handwriting not legible, answering machine garbles your message,
and so on. Also, a little reminder never hurts, so the week of the
wedding, make sure someone confirms with all of your vendors as to
who, what, where, when, etc.
Take all possibilities into account, especially
when planning an outdoor ceremony and/or reception. "What if" it
rains. Is there a building on the premises that we have access to?
Can we put up a tent? Keep in mind the month and season when you'll
get married. What is the weather usually like that time of year?
Planning an outdoor ceremony for August? Remember, tents will
shield your guest from the hot sun too. Have bottled water
available. Is the parking area adequate to hold the number of
vehicles you have in mind? Is the parking surface sufficient? Are
there enough bathrooms? What about access to electricity? Do you
need to spray for bugs?
Have a "Plan B" in case Mother Nature nixes your
plans for an outdoor event. Have a back up location available.
Address and directions for the secondary location should be
included in your invitation, as well as contact information for
someone for your guests to call with any questions. This person
should be the one who will make "the call" to put your "Plan B" in
action. This decision should be made with enough time left to
contact all of the vendors as to the site change. If thought of
beforehand, proper arrangements can be made ahead of time rather
than getting to your wedding day and either having to scramble to
pull something together or not have it at all.
Have "quick fix" tools on hand. Have a wedding
day emergency kit available. You'll want to include a basic sewing
kit, tape, glue, aspirin, band-aids, spot cleaner (in case of
spilled wine or wayward lipstick), nail file and make up for
Have realistic expectations for your wedding day.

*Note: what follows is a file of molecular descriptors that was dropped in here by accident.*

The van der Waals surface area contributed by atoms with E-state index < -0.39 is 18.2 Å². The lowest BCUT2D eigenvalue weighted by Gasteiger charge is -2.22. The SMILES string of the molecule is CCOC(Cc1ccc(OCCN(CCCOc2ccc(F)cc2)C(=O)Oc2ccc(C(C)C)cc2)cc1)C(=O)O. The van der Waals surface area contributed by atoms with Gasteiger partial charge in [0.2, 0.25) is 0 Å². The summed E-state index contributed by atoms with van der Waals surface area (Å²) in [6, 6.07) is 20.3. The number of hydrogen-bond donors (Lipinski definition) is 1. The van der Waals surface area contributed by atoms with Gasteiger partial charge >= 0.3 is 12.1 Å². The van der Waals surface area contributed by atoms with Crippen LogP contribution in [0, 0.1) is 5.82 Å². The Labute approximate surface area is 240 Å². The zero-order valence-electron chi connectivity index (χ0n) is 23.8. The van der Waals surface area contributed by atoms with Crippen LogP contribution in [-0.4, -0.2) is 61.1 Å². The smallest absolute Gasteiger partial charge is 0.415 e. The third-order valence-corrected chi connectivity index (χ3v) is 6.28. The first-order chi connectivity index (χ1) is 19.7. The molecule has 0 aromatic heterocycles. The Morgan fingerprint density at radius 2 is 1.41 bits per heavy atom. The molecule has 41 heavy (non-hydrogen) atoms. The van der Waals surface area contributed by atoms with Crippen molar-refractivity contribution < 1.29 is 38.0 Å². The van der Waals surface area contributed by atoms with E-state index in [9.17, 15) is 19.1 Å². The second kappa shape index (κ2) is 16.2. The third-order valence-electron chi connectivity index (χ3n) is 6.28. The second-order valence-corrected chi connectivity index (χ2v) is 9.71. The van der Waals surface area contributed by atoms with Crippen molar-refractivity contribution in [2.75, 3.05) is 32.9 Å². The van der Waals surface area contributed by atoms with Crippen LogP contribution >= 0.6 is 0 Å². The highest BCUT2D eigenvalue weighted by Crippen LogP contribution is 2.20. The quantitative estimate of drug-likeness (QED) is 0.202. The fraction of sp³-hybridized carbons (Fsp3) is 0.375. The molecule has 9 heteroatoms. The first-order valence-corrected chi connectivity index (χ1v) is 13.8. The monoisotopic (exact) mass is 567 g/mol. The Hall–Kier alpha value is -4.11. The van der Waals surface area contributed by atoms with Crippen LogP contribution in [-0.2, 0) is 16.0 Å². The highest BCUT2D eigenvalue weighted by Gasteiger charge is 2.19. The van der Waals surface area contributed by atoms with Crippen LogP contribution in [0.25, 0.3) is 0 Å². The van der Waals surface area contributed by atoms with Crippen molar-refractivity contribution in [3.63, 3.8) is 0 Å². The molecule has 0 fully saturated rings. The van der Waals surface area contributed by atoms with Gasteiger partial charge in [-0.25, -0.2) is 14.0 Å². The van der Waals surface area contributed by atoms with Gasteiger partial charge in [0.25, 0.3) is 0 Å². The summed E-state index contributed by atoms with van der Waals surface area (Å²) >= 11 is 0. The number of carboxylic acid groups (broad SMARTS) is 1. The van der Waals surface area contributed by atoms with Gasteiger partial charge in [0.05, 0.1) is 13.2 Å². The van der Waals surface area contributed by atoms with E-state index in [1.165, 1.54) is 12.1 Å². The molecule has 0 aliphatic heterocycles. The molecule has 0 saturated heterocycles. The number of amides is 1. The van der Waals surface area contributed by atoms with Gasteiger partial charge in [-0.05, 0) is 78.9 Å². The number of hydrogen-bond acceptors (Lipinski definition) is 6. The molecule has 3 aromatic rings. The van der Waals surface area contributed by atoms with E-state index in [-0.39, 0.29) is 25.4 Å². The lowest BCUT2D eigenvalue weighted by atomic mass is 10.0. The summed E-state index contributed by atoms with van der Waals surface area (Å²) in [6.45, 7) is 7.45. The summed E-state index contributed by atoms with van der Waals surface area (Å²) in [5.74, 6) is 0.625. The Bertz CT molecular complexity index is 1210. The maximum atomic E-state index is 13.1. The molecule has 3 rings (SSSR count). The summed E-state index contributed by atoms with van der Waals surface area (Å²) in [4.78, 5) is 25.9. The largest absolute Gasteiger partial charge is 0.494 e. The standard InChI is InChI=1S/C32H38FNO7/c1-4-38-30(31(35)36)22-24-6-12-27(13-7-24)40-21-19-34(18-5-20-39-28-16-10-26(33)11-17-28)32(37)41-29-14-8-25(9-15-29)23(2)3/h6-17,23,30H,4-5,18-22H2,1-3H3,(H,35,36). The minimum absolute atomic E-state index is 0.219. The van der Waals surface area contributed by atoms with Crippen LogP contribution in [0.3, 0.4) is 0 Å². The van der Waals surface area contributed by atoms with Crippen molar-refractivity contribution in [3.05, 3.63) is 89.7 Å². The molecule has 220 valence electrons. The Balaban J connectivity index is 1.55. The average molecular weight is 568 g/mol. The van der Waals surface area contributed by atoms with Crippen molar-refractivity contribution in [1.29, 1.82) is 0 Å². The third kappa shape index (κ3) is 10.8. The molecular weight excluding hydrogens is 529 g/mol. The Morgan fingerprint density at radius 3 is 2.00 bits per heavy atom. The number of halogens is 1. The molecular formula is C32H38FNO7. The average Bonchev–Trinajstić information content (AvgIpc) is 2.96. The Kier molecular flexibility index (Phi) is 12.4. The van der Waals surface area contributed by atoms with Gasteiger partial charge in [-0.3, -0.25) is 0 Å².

Be aware of what can potentially happen. Keep things in
perspective. And have a sense of humor. Some things are inevitable.
A wedding cake at an outdoor reception will attract bugs. Others
things may be upsetting at the time, but in reality not the end of
the world - the periwinkle ribbon that you wanted in your bouquet
looks too lavender, the vegetable medley is served instead of the
green bean almondine. You're still getting married to the love of
your life, so when you look back on this in one, five, or ten years
will it really be that bad?
Extreme cases. Sadly, there are some disasters
that cannot be foreseen, such as the sudden blizzard or rain storm
that literally washes away all possibility of "planned perfection."
Instead, in these types of extreme cases, the only thing to do is
to go with the flow. Depending on how extreme the weather is,
airports may be closed, and counties may be on a "Level 3 - Drive
Only in an Emergency," alert, and many of your guests won't be able
to make it. Power may be out, so electricity is non-existent.
Without electric, your caterer and musicians/dj won't be able to
provide their services. It won't be the wedding of your dreams, nor
the one you've just spent many months planning, but when you wake
up tomorrow, you'll be just as married to the love of your life.
And when all is said and done, isn't that what it's all about?
Article Source: Free Wedding